Aslan... in 1931?

Is this the first appearance of Aslan in literature?  Written by Charles Williams and first published in 1931 here we meet a tremendous lion.  My question… was C.S. Lewis influenced by this passage in his invention of Aslan two decades later?  At the time it was written, Jack and Charles had not met, nor did they know each others work.  I’d be very interested in any comments from Lewis/Williams scholars and readers.

“Forms and shadows twisted and mingled for two or three seconds in the middle of the garden, a tearing human cry began and ceased as if choked into silence, a snarl broke out and died swiftly into similar stillness, and as if in answer to both sounds there came the roar of a lion - not very loud, but as if subdued by distance rather than by mildness.

With that roar the shadows settled, the garden became clear.  Anthony and Quentin saw before them the form of a man lying on the ground, and standing over him the shape of a full-grown and tremendous lion, its head flung back, its mouth open, its body quivering.  It ceased to roar, and gathered itself back into itself.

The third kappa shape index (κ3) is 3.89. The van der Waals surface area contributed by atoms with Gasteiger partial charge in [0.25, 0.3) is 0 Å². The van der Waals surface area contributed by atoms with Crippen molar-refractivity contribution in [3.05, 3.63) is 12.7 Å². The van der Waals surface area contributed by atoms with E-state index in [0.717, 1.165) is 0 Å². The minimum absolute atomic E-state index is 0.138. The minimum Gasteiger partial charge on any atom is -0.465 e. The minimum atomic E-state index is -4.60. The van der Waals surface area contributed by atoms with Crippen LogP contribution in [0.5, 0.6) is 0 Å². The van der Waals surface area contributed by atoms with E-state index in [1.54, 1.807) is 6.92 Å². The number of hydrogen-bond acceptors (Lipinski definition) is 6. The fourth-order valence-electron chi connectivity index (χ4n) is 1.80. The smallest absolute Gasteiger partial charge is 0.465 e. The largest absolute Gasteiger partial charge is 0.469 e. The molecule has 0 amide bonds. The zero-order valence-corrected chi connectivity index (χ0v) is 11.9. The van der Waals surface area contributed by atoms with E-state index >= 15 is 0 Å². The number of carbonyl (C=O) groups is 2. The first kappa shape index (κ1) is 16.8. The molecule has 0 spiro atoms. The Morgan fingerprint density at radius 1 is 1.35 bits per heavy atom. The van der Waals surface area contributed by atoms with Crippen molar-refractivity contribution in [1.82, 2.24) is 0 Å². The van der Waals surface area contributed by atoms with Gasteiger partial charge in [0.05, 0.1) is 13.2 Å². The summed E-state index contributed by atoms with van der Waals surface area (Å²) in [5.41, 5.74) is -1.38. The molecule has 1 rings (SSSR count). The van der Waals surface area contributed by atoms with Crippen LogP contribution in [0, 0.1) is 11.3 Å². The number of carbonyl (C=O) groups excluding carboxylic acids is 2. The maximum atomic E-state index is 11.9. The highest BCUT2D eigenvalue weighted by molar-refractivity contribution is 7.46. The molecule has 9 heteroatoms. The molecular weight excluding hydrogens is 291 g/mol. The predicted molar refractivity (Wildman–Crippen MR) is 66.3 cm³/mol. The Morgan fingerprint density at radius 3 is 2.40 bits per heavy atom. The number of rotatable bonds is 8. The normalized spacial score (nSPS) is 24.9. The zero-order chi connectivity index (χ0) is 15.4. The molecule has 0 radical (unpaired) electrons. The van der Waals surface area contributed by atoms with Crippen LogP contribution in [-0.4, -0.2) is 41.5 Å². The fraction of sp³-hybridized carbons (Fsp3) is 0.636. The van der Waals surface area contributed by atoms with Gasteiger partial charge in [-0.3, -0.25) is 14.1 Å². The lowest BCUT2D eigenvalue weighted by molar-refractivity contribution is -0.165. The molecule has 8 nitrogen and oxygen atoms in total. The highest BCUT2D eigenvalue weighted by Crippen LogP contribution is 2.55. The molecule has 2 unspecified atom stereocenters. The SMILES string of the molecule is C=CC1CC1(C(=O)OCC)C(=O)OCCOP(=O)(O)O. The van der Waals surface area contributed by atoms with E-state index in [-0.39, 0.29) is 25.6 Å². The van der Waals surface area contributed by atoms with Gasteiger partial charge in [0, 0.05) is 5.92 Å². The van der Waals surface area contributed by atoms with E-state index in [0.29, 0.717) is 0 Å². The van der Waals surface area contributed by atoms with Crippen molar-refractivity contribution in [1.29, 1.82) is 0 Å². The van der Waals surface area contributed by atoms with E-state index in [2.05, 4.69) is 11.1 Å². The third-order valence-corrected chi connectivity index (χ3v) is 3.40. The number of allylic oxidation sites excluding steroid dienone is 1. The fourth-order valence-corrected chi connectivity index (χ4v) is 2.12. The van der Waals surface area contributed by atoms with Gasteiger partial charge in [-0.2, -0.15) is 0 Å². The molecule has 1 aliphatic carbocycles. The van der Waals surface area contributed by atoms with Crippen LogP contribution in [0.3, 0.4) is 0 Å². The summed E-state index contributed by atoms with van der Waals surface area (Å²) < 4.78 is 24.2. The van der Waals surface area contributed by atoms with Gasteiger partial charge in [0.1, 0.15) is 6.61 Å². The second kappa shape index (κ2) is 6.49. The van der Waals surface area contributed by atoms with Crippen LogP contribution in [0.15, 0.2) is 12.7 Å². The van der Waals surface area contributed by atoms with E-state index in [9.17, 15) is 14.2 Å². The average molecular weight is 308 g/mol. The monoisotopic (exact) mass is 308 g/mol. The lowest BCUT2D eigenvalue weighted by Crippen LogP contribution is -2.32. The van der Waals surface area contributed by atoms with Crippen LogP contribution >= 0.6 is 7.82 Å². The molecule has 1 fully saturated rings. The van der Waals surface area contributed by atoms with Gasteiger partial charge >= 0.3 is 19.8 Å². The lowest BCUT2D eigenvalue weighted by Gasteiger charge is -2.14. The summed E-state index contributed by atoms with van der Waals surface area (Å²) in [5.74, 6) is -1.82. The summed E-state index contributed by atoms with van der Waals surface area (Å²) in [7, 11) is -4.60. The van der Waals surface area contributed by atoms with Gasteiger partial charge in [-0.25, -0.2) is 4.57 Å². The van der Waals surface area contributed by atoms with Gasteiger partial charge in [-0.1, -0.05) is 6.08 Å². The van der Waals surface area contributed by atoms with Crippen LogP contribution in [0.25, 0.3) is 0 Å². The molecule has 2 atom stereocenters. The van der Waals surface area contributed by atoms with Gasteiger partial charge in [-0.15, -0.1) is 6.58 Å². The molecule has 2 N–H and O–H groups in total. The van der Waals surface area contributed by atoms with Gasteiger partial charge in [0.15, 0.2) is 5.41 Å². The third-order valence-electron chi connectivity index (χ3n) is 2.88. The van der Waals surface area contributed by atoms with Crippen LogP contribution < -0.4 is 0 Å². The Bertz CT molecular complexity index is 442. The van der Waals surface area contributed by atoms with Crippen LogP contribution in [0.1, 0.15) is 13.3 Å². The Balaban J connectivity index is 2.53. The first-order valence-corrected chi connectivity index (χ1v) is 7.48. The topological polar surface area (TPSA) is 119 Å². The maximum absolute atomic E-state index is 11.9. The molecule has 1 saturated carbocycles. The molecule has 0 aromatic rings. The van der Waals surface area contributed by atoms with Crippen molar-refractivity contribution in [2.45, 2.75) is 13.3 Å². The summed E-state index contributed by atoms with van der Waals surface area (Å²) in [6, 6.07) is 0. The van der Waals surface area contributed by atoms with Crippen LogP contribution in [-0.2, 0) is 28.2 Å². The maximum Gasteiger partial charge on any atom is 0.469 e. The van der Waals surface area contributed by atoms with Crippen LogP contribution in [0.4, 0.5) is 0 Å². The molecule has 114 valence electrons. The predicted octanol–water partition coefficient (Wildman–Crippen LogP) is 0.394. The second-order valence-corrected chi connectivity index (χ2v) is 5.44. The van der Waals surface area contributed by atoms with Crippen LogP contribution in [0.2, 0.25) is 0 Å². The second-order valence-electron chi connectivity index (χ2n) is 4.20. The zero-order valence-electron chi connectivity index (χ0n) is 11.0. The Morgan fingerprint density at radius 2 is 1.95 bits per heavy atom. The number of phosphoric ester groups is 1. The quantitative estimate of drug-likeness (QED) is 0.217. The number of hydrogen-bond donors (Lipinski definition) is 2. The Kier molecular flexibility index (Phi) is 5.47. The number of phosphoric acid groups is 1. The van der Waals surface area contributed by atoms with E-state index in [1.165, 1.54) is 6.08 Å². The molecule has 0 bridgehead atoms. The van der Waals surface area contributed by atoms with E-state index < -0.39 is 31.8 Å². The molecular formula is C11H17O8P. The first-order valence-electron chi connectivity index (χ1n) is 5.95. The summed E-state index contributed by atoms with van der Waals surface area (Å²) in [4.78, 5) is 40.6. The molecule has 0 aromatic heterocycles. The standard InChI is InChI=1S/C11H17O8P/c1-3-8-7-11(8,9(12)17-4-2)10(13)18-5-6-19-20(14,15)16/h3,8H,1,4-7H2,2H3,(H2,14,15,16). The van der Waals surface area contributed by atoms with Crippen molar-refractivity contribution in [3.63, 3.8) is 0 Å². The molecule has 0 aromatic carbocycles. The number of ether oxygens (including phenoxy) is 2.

It was a lion such as the young men had never seen in any zoo or menagerie; it was gigantic and seemed to their dazed senses to be growing larger every moment.  Of their presence it appeared unconscious; awful and solitary it stood, and did not at first so much as turn its head.  Then, majestically, it moved; it took up the slow forward pacing in the direction which the man had been following; it passed onward, and while they still stared it entered into the dark shadow of the trees and was hidden from sight.”

Charles Williams
The Place of the Lion
(Victor Gollancz, 1931)


Anonymous said...

According to his step Children, Lewis was having nightmares while writing his work of The Chronicles of Narnia, and He did not know who the main character should be, but he was having nightmares of Lions... Hence, Aslan.

Also, bonus: Lewis was at the point of throwing the Chronicles of Narnia in the trash, but kept it because he felt it was simply an amazing story, so he gave it a second chance.

Arborfield said...

Ah, yes... all well known facts. But just whom gave him the nightmares?